Metropole Magazine

Today's Weather: Abuja NG: Partly Cloudy, Day 360|Night 260

01 Apr Written by  Kimberly Ward

No Photos Please, We’re in Abuja

The fear of Boko Haram is the beginning of wisdom. Or so someone said once. But the fear of Boko Haram is also the root of some unnecessary paranoia and ridiculous safety measures that impede on citizens’ freedoms to enjoy Abuja in all its glory.

Take last week for example, when we hit upon the idea to take guests around Abuja to show them some of the beautiful structures in the city. Of course the taking of pictures also came into play, especially as our guests wanted to show people back in England that there was more to Africa than mud-huts, and there was more to Nigeria than Boko Haram killings.

 Well, the irony was that Boko Haram ended up spoiling our plans. We had parked outside the ECOWAS headquarters in Asokoro, and there were very few cars and pedestrians around as we walked up to the front of the building to take some pictures, when somebody on the opposite side of the road shouted out “Hey, what are you doing there? Stop taking photos there!”

We looked to see who it was that was giving us an order to stop doing what we thought was completely harmless. In fact, we were engaged in enjoying the city and promoting it to outsiders, surely activities that should be encouraged not thwarted. The man on the other side of the road refused to stop warning us, so we put out camera away and cross the street to face this party pooper intent on spoiling our fun.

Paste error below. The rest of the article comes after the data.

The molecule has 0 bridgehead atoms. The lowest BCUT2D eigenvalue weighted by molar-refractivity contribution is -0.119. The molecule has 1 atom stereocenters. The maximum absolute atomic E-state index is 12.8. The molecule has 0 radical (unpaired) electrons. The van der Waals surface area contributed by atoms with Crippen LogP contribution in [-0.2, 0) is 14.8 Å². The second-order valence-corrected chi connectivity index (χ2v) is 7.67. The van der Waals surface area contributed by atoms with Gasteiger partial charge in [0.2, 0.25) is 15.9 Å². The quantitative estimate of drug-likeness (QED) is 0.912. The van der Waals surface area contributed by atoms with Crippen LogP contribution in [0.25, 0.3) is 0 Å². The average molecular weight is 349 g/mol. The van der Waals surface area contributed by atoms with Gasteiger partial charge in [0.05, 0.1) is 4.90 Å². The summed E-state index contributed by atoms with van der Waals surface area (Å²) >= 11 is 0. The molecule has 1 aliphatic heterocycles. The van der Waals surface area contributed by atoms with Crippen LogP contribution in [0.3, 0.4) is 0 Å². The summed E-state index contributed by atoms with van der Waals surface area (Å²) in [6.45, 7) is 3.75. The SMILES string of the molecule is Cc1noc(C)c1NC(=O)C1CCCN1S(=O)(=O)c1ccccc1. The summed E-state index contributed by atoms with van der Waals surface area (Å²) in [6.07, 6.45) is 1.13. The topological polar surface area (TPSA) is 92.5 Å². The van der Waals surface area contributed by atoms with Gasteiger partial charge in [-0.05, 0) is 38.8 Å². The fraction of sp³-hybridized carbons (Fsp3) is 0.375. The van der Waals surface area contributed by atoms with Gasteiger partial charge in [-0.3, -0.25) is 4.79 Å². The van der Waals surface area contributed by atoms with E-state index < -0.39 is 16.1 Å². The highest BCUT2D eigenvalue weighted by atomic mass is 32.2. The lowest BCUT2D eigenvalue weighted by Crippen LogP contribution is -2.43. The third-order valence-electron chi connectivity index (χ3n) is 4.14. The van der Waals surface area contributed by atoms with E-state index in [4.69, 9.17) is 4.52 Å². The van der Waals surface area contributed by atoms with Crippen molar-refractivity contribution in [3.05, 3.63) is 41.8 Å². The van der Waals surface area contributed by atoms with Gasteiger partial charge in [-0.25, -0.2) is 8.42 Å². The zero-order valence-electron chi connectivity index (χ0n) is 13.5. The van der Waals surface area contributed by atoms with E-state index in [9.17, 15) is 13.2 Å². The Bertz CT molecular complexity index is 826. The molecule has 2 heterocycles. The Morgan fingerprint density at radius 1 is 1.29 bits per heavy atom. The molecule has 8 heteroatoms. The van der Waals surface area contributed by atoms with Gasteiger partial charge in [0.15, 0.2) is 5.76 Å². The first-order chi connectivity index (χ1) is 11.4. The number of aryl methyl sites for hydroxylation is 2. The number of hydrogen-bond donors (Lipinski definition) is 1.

The gawky man, wearing a white T-shirt and sandals and carrying a duffel bag, did not look like an official; in fact he looked like a general bystander trying to make trouble. But he said he was a security man and he was ordering us to stop taking photos for security reasons. We were angry, and demanded to see his ID or any other form of identification that will give him the authority to stop us doing something so benign. But he refused to comply and instead grew nervous and frightened as we raged against his rudeness and threatened to have him detained.

It was then that we spotted some soldiers parked some distance away, so we held him by his shirt and marched him towards them so he could either ascertain his identity or be taken away for questioning. But after some heated exchange of words between ourselves, the man and the soldiers, I understood what had happened.

The man we thought was a nuisance was actually a security guard posted to a nearby building who, despite being off duty, was looking out for the capital in light of threats by Boko Haram against major landmarks, especially during the occasion of the on-going National Conference, which had been moved from its original venue of the International Conference Centre to the National Judicial Institute because of such threats.

With security on high alert, we had been confused for Boko Haram supporters taking pictures to aid in terrorism and the man wanted to conduct a citizen’s arrest, but whilst he had the initial confidence to begin, he lacked the conviction to conclude it.

Vigilance over Boko Haram attacks had interrupted our site seeing, and it was both saddening and maddening. From then on, we drove around the city less carefree and more morose, suddenly fully aware that Abuja was a city under threat, and that not too far away, enemies of the state were killing, maiming and razing whole villages to the ground.

Abuja didn’t seem so modern and safe and wholesome anymore, and we didn’t take any more pictures outside.